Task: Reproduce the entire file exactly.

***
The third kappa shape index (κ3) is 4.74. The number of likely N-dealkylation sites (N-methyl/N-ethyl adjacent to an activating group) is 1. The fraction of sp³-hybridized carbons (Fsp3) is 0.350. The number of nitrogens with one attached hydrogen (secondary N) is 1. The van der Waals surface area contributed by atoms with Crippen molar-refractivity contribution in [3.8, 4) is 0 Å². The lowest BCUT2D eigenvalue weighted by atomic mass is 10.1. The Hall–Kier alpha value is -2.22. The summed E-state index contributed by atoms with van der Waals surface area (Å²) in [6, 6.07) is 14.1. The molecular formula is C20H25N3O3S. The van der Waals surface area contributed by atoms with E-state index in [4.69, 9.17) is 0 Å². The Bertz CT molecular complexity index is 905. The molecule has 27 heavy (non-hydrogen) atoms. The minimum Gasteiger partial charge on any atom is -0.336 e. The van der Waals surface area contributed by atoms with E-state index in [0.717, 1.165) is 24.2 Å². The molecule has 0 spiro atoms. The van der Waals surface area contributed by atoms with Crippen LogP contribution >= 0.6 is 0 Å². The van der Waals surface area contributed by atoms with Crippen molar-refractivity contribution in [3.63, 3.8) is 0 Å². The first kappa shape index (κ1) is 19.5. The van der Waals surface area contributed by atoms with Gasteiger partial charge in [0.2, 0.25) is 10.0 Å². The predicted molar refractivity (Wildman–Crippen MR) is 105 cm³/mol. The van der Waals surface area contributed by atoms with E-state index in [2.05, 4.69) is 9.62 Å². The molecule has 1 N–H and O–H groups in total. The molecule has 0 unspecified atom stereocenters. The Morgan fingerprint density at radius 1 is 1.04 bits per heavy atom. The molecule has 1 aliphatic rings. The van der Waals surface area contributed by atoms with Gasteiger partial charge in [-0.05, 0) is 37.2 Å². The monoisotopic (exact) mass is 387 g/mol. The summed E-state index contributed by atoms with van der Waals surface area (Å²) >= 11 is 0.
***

The third kappa shape index (κ3) is 4.74. The number of likely N-dealkylation sites (N-methyl/N-ethyl adjacent to an activating group) is 1. The fraction of sp³-hybridized carbons (Fsp3) is 0.350. The number of nitrogens with one attached hydrogen (secondary N) is 1. The van der Waals surface area contributed by atoms with Crippen molar-refractivity contribution in [3.8, 4) is 0 Å². The lowest BCUT2D eigenvalue weighted by atomic mass is 10.1. The Hall–Kier alpha value is -2.22. The summed E-state index contributed by atoms with van der Waals surface area (Å²) in [6, 6.07) is 14.1. The molecular formula is C20H25N3O3S. The van der Waals surface area contributed by atoms with E-state index in [4.69, 9.17) is 0 Å². The Bertz CT molecular complexity index is 905. The molecule has 27 heavy (non-hydrogen) atoms. The minimum Gasteiger partial charge on any atom is -0.336 e. The van der Waals surface area contributed by atoms with E-state index in [0.717, 1.165) is 24.2 Å². The molecule has 0 spiro atoms. The van der Waals surface area contributed by atoms with Crippen LogP contribution >= 0.6 is 0 Å². The van der Waals surface area contributed by atoms with Crippen molar-refractivity contribution in [3.63, 3.8) is 0 Å². The first kappa shape index (κ1) is 19.5. The van der Waals surface area contributed by atoms with Gasteiger partial charge in [0.2, 0.25) is 10.0 Å². The predicted molar refractivity (Wildman–Crippen MR) is 105 cm³/mol. The van der Waals surface area contributed by atoms with E-state index in [2.05, 4.69) is 9.62 Å². The molecule has 1 N–H and O–H groups in total. The molecule has 0 unspecified atom stereocenters. The Morgan fingerprint density at radius 1 is 1.04 bits per heavy atom. The molecule has 1 aliphatic rings. The van der Waals surface area contributed by atoms with Gasteiger partial charge in [-0.05, 0) is 37.2 Å². The monoisotopic (exact) mass is 387 g/mol. The summed E-state index contributed by atoms with van der Waals surface area (Å²) >= 11 is 0.